One of the most consistent policy promises President Donald Trump made on the campaign trail to the White House was slashing corporate taxes to 15%. Now, it seems like Republicans are backing off that goal as they prepare to unveil their plan to overhaul the tax code.
In a forum discussion with The New York Times, House Speaker Paul Ryan said the "goal" for the corporate tax rate is now in the mid- to low 20s, making no mention of the 15% Trump and other Republicans have suggested.
"The numbers are hard to make that work. He obviously wants to push this as low as possible and I completely support that, but at the end of the day we got to make these numbers work," Ryan said. "I think our goal is to be at or below the industrial world average, and that's 22.5%. So our goal is to get in the mid- to low 20s."
This is a reversal form Trump's original promise of 15% during the campaign.
Trump's tax plan, released in 2015, said "no business of any size, from a Fortune 500 to a mom and pop shop to a freelancer living job to job, will pay more than 15% of their business income in taxes."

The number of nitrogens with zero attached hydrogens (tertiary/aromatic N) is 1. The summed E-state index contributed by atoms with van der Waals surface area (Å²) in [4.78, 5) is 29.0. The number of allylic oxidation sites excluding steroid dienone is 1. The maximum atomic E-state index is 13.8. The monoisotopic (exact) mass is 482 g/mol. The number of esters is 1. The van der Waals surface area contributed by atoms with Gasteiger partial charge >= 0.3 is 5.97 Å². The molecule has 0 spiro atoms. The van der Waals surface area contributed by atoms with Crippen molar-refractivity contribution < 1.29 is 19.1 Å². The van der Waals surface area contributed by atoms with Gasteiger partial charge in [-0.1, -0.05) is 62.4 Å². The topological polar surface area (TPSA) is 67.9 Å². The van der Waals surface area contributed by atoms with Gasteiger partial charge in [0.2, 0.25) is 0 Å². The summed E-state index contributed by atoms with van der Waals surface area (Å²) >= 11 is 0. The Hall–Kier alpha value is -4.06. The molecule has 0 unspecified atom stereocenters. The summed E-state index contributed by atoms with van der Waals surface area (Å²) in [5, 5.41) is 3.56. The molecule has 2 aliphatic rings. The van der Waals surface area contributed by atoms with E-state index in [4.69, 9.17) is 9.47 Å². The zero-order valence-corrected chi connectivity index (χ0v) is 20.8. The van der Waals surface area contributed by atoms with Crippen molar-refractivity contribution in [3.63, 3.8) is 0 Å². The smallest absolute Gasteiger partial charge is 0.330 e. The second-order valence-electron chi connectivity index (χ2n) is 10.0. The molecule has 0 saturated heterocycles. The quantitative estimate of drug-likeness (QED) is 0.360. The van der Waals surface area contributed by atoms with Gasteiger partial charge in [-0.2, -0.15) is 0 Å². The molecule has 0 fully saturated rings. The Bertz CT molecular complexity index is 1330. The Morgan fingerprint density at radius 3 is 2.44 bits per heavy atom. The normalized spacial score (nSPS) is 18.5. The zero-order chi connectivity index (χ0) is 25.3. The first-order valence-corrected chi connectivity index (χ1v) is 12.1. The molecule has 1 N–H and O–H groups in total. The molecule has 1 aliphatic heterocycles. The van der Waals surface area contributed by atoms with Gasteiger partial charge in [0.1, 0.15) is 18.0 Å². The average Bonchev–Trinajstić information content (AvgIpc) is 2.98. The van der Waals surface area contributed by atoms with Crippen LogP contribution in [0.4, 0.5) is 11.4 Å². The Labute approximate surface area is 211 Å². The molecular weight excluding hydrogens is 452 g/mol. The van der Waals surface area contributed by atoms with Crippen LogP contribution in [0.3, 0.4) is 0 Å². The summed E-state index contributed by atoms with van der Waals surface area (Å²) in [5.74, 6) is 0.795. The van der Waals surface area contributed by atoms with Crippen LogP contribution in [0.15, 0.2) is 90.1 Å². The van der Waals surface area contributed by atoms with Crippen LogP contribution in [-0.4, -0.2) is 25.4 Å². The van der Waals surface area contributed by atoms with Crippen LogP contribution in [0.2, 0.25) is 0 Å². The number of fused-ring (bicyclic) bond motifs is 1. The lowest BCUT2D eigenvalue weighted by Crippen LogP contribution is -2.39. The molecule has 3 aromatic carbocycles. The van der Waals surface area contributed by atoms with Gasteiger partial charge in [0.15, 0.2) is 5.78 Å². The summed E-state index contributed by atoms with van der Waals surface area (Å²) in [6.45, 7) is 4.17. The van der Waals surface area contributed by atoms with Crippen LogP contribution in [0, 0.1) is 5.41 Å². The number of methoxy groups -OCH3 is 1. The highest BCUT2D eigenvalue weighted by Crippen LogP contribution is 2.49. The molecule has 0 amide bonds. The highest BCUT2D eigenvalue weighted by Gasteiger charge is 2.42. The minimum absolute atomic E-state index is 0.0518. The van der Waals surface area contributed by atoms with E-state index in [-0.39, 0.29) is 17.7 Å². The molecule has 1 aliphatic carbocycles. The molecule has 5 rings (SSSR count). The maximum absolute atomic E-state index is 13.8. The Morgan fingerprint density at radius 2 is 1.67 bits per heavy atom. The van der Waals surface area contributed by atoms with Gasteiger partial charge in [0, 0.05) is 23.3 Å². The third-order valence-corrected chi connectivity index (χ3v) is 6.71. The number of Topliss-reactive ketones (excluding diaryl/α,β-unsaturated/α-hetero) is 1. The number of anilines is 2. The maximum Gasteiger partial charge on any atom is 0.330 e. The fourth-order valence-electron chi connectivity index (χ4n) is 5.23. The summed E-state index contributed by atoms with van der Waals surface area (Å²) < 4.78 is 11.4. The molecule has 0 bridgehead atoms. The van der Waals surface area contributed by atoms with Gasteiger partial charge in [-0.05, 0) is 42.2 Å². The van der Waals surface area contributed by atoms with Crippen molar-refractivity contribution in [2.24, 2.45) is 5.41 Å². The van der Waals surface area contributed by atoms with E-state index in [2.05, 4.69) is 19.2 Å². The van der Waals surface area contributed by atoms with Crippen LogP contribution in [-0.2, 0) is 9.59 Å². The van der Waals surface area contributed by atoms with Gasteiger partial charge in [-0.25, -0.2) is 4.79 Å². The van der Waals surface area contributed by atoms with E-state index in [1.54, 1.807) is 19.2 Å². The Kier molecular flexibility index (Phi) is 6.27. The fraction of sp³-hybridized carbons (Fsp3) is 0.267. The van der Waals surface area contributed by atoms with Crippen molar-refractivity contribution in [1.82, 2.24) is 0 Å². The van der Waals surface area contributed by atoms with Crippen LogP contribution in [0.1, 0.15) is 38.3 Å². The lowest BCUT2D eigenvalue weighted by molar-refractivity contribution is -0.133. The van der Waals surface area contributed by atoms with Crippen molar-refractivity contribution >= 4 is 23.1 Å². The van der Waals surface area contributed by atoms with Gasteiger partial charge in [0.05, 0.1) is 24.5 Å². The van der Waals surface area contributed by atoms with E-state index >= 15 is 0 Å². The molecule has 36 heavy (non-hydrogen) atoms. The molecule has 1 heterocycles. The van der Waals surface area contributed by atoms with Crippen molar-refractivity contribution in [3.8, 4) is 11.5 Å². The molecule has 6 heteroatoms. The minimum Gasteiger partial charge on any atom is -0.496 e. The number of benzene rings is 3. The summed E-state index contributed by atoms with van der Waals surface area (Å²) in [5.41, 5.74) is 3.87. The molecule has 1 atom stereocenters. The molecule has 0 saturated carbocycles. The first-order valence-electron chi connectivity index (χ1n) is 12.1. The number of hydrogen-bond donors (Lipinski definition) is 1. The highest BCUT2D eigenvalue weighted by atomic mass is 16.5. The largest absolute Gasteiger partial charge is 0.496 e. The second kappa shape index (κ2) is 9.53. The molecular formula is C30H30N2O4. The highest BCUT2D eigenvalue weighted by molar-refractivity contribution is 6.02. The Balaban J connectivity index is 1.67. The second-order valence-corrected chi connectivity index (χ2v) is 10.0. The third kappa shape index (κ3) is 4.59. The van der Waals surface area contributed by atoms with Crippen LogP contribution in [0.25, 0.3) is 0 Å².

And the one-page statement of principles from the White House released in April said the corporate rate would be 15%.
Reports in recent weeks have indicated, however, that many of the congressional and White House staffers working on tax reform have realized that to make their plan work without blowing out the federal deficit and making it toxic for many lawmakers, the corporate rate would likely have to end up a bit higher.
Trump's top economic adviser, Gary Cohn, would not guarantee a 15% rate during an interview with the Financial Times on August 25. Cohn, when directly asked about the 15% number, only said the president wanted rates "as low as possible."
Even Trump seemed to soften a bit during a speech on tax reform in North Dakota on Wednesday.
"And we will cut the business tax rate as much as possible," Trump said. "Ideally, we would like to bring our business tax rate down to around 15%. That's a tremendous drop."
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